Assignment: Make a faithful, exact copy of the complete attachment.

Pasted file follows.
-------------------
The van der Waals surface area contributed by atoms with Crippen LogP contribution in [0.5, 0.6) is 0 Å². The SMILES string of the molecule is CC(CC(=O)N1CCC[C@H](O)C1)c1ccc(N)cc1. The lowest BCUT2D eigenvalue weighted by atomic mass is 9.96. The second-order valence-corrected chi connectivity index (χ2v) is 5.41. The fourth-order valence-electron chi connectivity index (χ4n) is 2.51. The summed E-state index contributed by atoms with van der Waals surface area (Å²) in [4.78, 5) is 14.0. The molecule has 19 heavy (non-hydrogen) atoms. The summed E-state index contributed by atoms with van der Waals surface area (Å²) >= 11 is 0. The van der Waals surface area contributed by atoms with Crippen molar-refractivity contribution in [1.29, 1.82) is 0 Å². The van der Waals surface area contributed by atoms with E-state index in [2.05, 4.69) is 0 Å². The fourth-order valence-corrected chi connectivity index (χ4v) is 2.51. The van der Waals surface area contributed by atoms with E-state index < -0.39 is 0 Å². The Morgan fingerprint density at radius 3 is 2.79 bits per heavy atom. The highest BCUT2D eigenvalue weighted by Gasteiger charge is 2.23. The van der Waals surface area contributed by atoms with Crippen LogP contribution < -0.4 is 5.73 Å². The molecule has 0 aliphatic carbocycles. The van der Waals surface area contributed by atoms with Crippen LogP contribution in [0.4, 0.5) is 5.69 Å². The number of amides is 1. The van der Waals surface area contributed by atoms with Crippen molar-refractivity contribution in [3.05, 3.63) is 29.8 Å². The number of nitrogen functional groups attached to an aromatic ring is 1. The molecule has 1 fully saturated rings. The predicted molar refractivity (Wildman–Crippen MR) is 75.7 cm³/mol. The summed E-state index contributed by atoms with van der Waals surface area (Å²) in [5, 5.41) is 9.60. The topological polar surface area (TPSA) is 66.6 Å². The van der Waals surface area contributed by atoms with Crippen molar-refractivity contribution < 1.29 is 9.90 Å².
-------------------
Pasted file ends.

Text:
The van der Waals surface area contributed by atoms with Crippen LogP contribution in [0.5, 0.6) is 0 Å². The SMILES string of the molecule is CC(CC(=O)N1CCC[C@H](O)C1)c1ccc(N)cc1. The lowest BCUT2D eigenvalue weighted by atomic mass is 9.96. The second-order valence-corrected chi connectivity index (χ2v) is 5.41. The fourth-order valence-electron chi connectivity index (χ4n) is 2.51. The summed E-state index contributed by atoms with van der Waals surface area (Å²) in [4.78, 5) is 14.0. The molecule has 19 heavy (non-hydrogen) atoms. The summed E-state index contributed by atoms with van der Waals surface area (Å²) >= 11 is 0. The van der Waals surface area contributed by atoms with Crippen molar-refractivity contribution in [1.29, 1.82) is 0 Å². The van der Waals surface area contributed by atoms with E-state index in [2.05, 4.69) is 0 Å². The fourth-order valence-corrected chi connectivity index (χ4v) is 2.51. The van der Waals surface area contributed by atoms with E-state index < -0.39 is 0 Å². The Morgan fingerprint density at radius 3 is 2.79 bits per heavy atom. The highest BCUT2D eigenvalue weighted by Gasteiger charge is 2.23. The van der Waals surface area contributed by atoms with Crippen LogP contribution < -0.4 is 5.73 Å². The molecule has 0 aliphatic carbocycles. The van der Waals surface area contributed by atoms with Crippen LogP contribution in [0.4, 0.5) is 5.69 Å². The number of amides is 1. The van der Waals surface area contributed by atoms with Crippen molar-refractivity contribution in [3.05, 3.63) is 29.8 Å². The number of nitrogen functional groups attached to an aromatic ring is 1. The molecule has 1 fully saturated rings. The predicted molar refractivity (Wildman–Crippen MR) is 75.7 cm³/mol. The summed E-state index contributed by atoms with van der Waals surface area (Å²) in [5, 5.41) is 9.60. The topological polar surface area (TPSA) is 66.6 Å². The van der Waals surface area contributed by atoms with Crippen molar-refractivity contribution < 1.29 is 9.90 Å².